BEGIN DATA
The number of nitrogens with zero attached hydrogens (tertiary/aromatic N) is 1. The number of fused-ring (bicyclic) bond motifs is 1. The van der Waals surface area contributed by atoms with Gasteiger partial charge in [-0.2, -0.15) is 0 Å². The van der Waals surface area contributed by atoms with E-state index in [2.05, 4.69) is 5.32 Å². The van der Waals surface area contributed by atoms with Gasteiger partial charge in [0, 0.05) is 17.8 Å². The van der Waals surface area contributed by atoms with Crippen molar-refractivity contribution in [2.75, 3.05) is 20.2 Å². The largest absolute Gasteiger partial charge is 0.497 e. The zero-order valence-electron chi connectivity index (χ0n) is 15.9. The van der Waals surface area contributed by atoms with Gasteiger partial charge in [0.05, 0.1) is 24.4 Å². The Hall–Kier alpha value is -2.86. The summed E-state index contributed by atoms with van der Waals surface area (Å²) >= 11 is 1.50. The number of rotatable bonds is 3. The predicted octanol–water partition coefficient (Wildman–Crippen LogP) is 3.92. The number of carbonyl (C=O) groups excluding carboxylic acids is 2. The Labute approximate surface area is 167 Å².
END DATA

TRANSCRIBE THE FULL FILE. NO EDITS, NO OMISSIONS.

The number of nitrogens with zero attached hydrogens (tertiary/aromatic N) is 1. The number of fused-ring (bicyclic) bond motifs is 1. The van der Waals surface area contributed by atoms with Gasteiger partial charge in [-0.2, -0.15) is 0 Å². The van der Waals surface area contributed by atoms with E-state index in [2.05, 4.69) is 5.32 Å². The van der Waals surface area contributed by atoms with Gasteiger partial charge in [0, 0.05) is 17.8 Å². The van der Waals surface area contributed by atoms with Crippen molar-refractivity contribution in [2.75, 3.05) is 20.2 Å². The largest absolute Gasteiger partial charge is 0.497 e. The zero-order valence-electron chi connectivity index (χ0n) is 15.9. The van der Waals surface area contributed by atoms with Gasteiger partial charge in [0.05, 0.1) is 24.4 Å². The Hall–Kier alpha value is -2.86. The summed E-state index contributed by atoms with van der Waals surface area (Å²) >= 11 is 1.50. The number of rotatable bonds is 3. The predicted octanol–water partition coefficient (Wildman–Crippen LogP) is 3.92. The number of carbonyl (C=O) groups excluding carboxylic acids is 2. The Labute approximate surface area is 167 Å².